It was a morning train so instead of sleeping we decided to stand in train doors, feeling the fresh cold breeze and watching sun come up. It was a sight to behold. I even managed to capture a perfect sunrise as my journey photograph.

Remaining train journey was all about getting to know co passengers, playing games and capturing some train photographs. We were to get down at Hospate around 8:00PM, which is around 12 KM from our first destination Hampi. The day was tiring and after completing our dinner, we went for short walk which ended with us having pan.

There was a time when I used to travel by train every 3 months just to meet my granny or masi, but then we started travelling by car. Now that I have traveled by train again, I realised how much I missed the train travels.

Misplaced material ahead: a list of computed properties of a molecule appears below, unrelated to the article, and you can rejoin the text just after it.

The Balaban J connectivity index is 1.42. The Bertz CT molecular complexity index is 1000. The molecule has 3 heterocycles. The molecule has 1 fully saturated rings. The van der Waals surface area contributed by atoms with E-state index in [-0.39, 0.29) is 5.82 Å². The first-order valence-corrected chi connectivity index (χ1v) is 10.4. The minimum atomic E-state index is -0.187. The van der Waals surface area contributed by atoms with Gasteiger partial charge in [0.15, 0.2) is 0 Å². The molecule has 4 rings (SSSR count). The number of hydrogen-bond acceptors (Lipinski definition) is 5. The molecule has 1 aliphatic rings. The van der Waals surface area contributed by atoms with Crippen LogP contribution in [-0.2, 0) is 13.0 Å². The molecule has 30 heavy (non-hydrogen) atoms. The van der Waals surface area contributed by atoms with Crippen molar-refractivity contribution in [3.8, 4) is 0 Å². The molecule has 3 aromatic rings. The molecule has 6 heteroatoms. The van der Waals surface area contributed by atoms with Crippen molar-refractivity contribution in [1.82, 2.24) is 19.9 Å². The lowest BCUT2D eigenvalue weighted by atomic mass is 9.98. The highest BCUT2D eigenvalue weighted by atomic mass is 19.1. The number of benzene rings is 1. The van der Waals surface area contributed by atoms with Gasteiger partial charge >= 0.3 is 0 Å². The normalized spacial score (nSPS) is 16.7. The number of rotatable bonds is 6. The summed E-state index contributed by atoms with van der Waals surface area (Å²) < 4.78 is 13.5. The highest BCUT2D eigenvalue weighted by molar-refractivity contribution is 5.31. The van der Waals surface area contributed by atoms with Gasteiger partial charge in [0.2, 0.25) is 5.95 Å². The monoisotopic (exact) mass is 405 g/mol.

Our Day 2 started with authentic South Indian food, Upma and Shevai. So mandetory local food eating was off my list and it was time to take another destination off my bucket list – Hampi The Ruin City. Everyone has a bucket list of places they want to travel and hampi was among top 5 in mine. I had read sooo much about this place and had seen soo many beautiful pictures of this city. It was very difficult to stay clam. I was excited beyond anything.

Our tour started with Mr. Hussein, our tour guide for the day. First place he took us to was Sasivekalu Ganesha Temple in Hampi. One thing you should know about the Hampi is that, though once it was the second largest city in South Aisa, all you can see now is a lost glory of the city. Every monument built out of giant granite rocks could have been a grand wonder but the rivalry with the mughals lead to the down fall and destruction of the city, now all you can see is a ruin city. Same is with the Sasivekalu temple. A grand broken Ganesha murthy depicting the glorious and ravaging history.